📸 A closeup of the ridges that sustained dinosaur eggs.
The egg is an incredible natural structure designed to protect and support a growing body until it is ready to come into the world. The texture, when viewed under magnification, resembles rocky hills with a network of valleys running in between. These numerous rifts serve as channels for oxygen, sustaining the fragile creature within. An egg-laying mother has to contend with less strain on her body than one that gives life birth, providing an added evolutionary advantage. Dinosaur eggs made use of their own specific adaptations–eggs from the Cretaceous are unique for their rough ornamentation that protected the egg from foreign material.
📸 Members of an American Museum of Natural History expedition in Mongolia, who discovered some of the first dinosaur eggs.
Dinosaur eggs have been known since antiquity, the material used for jewelry and basic cutting tools. Many classic dinosaur books credit American George Olson with the modern discovery of dinosaur eggs back in 1923 during an expedition in Mongolia. While Olson's find was the first documented egg find, the real honor goes to 19th century French Catholic Priest Father Jean-Jacques Pouech. In 1859, Father Pouech came across the shell fragments of what he believed to be a giant bird. As it turns out, those eggs were really from Hypselosaurus.
Hypselosaurus was first described by P.E. Matheron in 1869 based on a selection of fossilized bone fragments. Matheron initially concluded the remains came from a huge crocodilian, but in 1890 Charles Depéret proposed Hypselosaurus was actually a sauropod dinosaur. The definition of Hypselosaurus has continued to shift from a mid-sized sauropod perhaps 12m (40ft) in length, to current theories that assign the remains to more firmly defined titanosaurs.
📸 Prismatoolithus eggs, found on Egg Mountain.
Matheron’s Hypselosaurus genus may be dubious, but the discovery of dinosaur eggs has been anything but. Research into Egg Mountain, located in Montana’s Two Medicine formation, has been foundational not just to our understanding of dinosaur eggs, but to the wider dinosaur social structure. Prior to Jack Horner’s work there in the 1980s, it was assumed that baby dinosaurs were left to themselves to survive after hatching. With the discovery of a massive egg colony at Two Medicine, a picture dawned of a complex social structure with massive herds of Maiasaura protecting their eggs as they incubated.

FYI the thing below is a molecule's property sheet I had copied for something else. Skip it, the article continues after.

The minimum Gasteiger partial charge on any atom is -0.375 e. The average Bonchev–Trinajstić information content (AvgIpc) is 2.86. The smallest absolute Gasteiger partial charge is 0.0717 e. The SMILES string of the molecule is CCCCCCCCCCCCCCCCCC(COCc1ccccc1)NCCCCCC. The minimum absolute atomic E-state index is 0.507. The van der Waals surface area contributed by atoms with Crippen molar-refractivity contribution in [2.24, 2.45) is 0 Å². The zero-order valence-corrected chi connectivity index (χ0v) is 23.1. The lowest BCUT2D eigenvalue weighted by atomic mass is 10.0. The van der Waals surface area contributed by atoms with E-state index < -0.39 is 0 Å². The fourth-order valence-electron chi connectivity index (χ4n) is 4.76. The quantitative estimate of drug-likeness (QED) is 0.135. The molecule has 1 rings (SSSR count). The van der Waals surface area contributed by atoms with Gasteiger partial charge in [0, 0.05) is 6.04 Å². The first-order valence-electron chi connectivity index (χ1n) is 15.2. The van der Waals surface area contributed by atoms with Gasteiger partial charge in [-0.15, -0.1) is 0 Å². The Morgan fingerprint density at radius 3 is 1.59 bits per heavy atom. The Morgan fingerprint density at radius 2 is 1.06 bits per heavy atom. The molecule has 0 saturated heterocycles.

This discovery was a revelation, challenging long held doctrine of dinosaur behavior. When it was discovered in 1923, the Oviraptor was thought to prey on unhatched eggs, as its remains were found nearby a fossilized egg nest. In 1994, after the discovery in Two Medicine, embryonic studies of the nearby eggs were revealed to actually be Oviraptor eggs themselves. The genus’ holotype was not preying on the eggs, it was brooding over them. These two discoveries fundamentally changed our understanding of dinosaurs and how they cared for their young.
📸 A cast of a maiasaura emerging from its egg.
How exactly dinosaurs cared for their eggs during incubation varied widely between genera. Maiasaura and others would use rotting vegetation to heat their eggs, freeing up the herd to scavenge and protect the colony. Some sauropod eggs have been found near what were once geothermal hotspots, suggesting these dinosaurs used the Earth’s heat to protect their eggs. Others simply brooded over their eggs, carefully laying them in a set pattern to maximize heat distribution. Some genera did simply abandon their eggs to hatch on their own, but this seems to be the exception and not the rule.
The study of dinosaur eggs allows insight into the biological development of a given genus of dinosaur, especially if the embryo has been preserved. Beyond maturation rates, an egg is a valuable source into speculating on the wider genus. How a group cares for their young is a fundamental life process that can tell us more about social structures, mating rituals, and other interconnected behaviors that would otherwise be a mystery. Study of these eggs is the bedrock that much of dinosaur paleontology rests on.
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